Suzi's Blog

Cucumber and Poppy Seed Salad



This is the salad Suzen pairs with a Moroccan Spiced Chicken [yesterday’s post!]. The chicken is hot out of the oven, coated with a sweet and spicy sauce. This salad has its own heat, from different sources, and its own sweetness from honey. The salad is served cold so you can alternate bites of “hot” chicken and “chilled” salad.

This contrast is delightful and, in Suzen’s menu, amplified by a Moroccan Couscous that sits between this salad and the chicken. The recipe for the couscous come tomorrow.

We adapted this recipe from the cookbook Ottolenghi, one of the three exceptional volumes by Yotam Ottolenghi and Sami Tamimi. You’ll enjoy the deliciously authentic, and often simple, recipes in those books. Even better, you’ll find them an inspiration to experiment and create.

In this recipe, different vinegars and honeys, different chilies, or exceptional salts can make a substantial difference in the final salad. Yes, even the poppy seeds can be swapped out for your personal favorites.

Cucumber and Poppy Seed Salad

Yield: serves 4


  • 6 small cucumbers
  • 1 small onion, finely minced
  • 2 mild red chilies or jalapenos thinly sliced
  • 4 tablespoons white wine vinegar or rice vinegar
  • 2 tablespoons poppy seeds
  • 2 tablespoons honey
  • 1 tablespoon parsley for garnish, optional
  • Kosher Salt and freshly ground black pepper to taste


Chop off and discard the end of the cucumbers. Slice the cucumbers at an angle, so you end up with pieces ⅜-inch thick and 1-¼ inches long.

Mix together all the ingredients in a large bowl. Use your hands to massage the flavors gently into the cucumbers. The salad should be sharp and sweet, almost like a pickle.

If not serving immediately, you might need to drain some liquid off later. Adjust the seasoning again afterward.

Sources: adapted from Ottolenghi: The Cookbook by Yotam Ottolenghi and Sami Tamimi

Photo Information Canon T2i, EFS 60 mm Macro Lens, F/5.0 for 1/25th second at ISO-3200




Cold Cucumber Cream with Tomato Salsa from Michele The Scicolone’s Italian Vegetable Cookbook



Recently I posted a very positive review for Michele Scicolone’s The Italian Vegetable Cookbook. And I’m on a tear for making agua frescas.

Here a unique “blend” thanks to Michele. It’s a soup but it’s almost an agua fresca. Leave out the vinegar [and maybe salt and pepper] and you could happily drink away Michele’s combo of cucumber and water.

Cucumbers are perhaps the most versatile of our foods. We eat and drink them, even slice them and put them on our eyes. They are subtle, delicate, distinctive, versatile.

In making this soup/cream, you want to retain the power of the delicacy. This cream/soup should just ever so slightly drift across your palate letting the cucumber aroma and coolness embrace you like an autumn fog. So, go easy on the salt and pepper and vinegar. You want those ingredients to intensify the cucumber flavor, not overwhelm it.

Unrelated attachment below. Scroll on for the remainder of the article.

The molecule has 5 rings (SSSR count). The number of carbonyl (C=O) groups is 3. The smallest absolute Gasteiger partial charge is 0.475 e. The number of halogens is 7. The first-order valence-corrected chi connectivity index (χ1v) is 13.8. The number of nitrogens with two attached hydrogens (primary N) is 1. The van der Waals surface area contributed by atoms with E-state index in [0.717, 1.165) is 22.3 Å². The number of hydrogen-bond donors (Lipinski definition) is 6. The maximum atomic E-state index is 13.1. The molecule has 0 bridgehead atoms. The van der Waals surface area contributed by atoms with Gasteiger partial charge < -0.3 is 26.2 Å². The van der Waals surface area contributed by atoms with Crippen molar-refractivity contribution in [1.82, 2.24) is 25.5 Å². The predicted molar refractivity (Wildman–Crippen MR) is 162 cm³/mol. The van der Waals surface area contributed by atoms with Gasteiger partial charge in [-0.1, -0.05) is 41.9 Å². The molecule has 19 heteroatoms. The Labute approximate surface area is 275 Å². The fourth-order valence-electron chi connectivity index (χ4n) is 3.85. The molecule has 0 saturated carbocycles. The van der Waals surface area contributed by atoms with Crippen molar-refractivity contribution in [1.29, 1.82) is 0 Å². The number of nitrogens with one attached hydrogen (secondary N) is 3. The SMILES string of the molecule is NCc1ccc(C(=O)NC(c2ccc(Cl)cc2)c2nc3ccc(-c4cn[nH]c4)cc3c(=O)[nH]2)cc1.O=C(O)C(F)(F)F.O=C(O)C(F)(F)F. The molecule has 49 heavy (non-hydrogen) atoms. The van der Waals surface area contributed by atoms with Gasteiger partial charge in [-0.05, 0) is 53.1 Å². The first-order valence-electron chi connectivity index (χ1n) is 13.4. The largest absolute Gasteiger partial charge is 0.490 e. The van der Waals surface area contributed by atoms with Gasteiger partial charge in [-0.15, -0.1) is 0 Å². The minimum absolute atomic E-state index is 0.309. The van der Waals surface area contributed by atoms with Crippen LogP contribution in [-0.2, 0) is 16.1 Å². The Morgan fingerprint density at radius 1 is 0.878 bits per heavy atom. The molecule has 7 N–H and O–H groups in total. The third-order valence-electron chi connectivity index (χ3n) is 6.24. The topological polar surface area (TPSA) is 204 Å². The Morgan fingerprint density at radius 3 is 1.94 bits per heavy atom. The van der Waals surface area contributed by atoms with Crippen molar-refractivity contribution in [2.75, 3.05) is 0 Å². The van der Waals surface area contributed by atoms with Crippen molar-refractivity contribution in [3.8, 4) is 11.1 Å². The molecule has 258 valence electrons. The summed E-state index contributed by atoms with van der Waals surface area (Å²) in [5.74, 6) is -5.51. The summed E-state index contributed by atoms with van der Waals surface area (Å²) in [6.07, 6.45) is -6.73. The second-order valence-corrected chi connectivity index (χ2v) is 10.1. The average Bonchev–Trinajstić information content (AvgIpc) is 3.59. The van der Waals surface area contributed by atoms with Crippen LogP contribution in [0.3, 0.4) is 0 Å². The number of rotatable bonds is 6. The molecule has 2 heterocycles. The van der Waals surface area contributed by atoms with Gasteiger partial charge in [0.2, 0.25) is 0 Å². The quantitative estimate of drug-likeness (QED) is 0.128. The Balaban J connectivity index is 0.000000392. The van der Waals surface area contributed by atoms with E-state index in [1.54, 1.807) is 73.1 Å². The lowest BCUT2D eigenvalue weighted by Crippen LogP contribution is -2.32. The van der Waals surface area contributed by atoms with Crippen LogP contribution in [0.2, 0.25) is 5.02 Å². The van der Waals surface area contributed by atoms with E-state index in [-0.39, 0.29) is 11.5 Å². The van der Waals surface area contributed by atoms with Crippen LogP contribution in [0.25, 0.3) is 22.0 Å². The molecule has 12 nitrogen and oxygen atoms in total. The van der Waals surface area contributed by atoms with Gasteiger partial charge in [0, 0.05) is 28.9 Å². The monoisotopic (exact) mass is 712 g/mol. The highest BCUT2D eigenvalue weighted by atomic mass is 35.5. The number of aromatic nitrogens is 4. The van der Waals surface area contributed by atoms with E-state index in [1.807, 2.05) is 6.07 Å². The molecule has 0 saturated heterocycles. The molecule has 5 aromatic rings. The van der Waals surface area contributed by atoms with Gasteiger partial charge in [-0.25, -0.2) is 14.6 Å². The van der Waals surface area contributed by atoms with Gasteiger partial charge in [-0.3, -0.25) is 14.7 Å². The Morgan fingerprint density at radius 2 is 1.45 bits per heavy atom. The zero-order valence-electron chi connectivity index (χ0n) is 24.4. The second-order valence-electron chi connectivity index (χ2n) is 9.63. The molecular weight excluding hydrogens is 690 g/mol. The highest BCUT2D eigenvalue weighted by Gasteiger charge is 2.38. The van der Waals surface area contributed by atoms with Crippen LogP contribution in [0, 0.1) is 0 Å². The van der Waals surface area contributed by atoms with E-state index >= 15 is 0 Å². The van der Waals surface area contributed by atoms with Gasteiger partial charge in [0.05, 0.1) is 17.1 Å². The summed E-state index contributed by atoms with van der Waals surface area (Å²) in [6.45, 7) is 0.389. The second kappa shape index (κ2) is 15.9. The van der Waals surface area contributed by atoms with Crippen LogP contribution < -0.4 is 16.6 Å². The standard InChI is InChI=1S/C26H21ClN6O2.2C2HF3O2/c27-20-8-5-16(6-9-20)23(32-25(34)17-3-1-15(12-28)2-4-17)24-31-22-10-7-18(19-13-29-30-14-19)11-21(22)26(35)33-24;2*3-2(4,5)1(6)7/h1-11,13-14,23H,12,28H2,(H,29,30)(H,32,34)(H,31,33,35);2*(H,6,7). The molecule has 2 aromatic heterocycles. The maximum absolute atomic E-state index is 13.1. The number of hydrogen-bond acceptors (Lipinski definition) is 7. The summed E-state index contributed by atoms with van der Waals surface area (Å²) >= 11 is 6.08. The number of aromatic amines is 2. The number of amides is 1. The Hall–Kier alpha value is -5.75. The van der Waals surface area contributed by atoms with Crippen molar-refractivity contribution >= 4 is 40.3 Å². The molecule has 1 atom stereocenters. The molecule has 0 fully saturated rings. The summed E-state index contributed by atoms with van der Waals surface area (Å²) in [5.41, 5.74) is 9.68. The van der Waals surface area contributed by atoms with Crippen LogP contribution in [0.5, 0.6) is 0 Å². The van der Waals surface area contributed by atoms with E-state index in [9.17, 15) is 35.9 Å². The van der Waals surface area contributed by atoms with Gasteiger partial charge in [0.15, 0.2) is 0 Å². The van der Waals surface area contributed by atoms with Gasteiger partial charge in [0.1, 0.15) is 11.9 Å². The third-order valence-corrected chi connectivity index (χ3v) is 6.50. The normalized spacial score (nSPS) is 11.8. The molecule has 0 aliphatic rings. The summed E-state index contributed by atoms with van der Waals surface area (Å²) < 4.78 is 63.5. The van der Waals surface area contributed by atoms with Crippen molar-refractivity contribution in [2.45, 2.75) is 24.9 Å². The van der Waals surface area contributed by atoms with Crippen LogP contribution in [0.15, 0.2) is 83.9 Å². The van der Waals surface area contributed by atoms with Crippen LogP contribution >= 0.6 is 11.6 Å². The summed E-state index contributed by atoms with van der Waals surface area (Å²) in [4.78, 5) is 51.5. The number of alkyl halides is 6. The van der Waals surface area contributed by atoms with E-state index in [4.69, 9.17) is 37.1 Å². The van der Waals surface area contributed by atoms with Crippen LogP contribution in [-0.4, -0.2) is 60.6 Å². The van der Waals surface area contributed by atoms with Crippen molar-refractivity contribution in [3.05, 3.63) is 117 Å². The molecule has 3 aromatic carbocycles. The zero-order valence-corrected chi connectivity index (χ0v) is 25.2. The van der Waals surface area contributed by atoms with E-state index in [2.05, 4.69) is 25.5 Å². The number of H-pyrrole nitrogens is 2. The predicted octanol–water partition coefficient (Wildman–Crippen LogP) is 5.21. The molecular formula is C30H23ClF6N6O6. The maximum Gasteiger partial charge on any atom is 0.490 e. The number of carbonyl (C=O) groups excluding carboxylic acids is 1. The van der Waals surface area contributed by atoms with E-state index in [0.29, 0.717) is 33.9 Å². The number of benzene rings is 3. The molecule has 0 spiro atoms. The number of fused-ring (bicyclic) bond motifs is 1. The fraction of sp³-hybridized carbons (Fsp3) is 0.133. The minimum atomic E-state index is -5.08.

You can serve this dish as the starter for any meal. For a long dinner with several courses, this can be a surprise intermediary, a break between two heavier dishes to lighten up the mouth and refresh your guests.

On a hot summer night, combining this dish with a salad will create an accomplished meal.

Cold Cucumber Cream with Tomato Salsa

Yield: serves 4


  • 1 ¼ pounds cucumbers [3-4 large or 8-10 Kirbys]
  • 2 scallions chopped
  • ¾ cup water
  • 1 teaspoons white vinegar [more or less to your taste]
  • Salta and freshly ground pepper
  • 1 medium tomato
  • 1 tablespoon fresh basil
  • 1 tablespoon extra-virgin olive oil


Peel the cucumbers and cut lengthwise in half. With a small spoon, scoop out the seed and discard them.

Finely chop enough of the cucumbers to make ½ cup. Cover and refrigerate for the salsa.

Cut the remaining cumbers into 1-inch chunks. In a blender or food processor, combine the cucumber chunks, 1 of the scallions and the water. Puree until smooth. Season to taste with the vinegar, salt, and pepper. Pour the soup into a covered container and refrigerate until cold, about 2 hours.

Just before serving, cut the tomato in half through the step end. Remove the core and squeeze the halves to extract some the seeds and juice; discard them. Cut the tomato in ½-inch dice and place in a small bowl. Finely chop the remaining scallion and add it to the bowl, along with the chopped cucumber and the basil. Toss with the oil and salt and pepper to taste.

Taste the soup for seasoning. Spoon it into chilled bowls, top each bowl with some of the salsa and serve.

Source: The Italian Vegetable Cookbook by Michele Scicolone

Photo Information: Canon T2i, EFS 60MM Macro Lens, F/5.6, 1/50th second, ISO-3200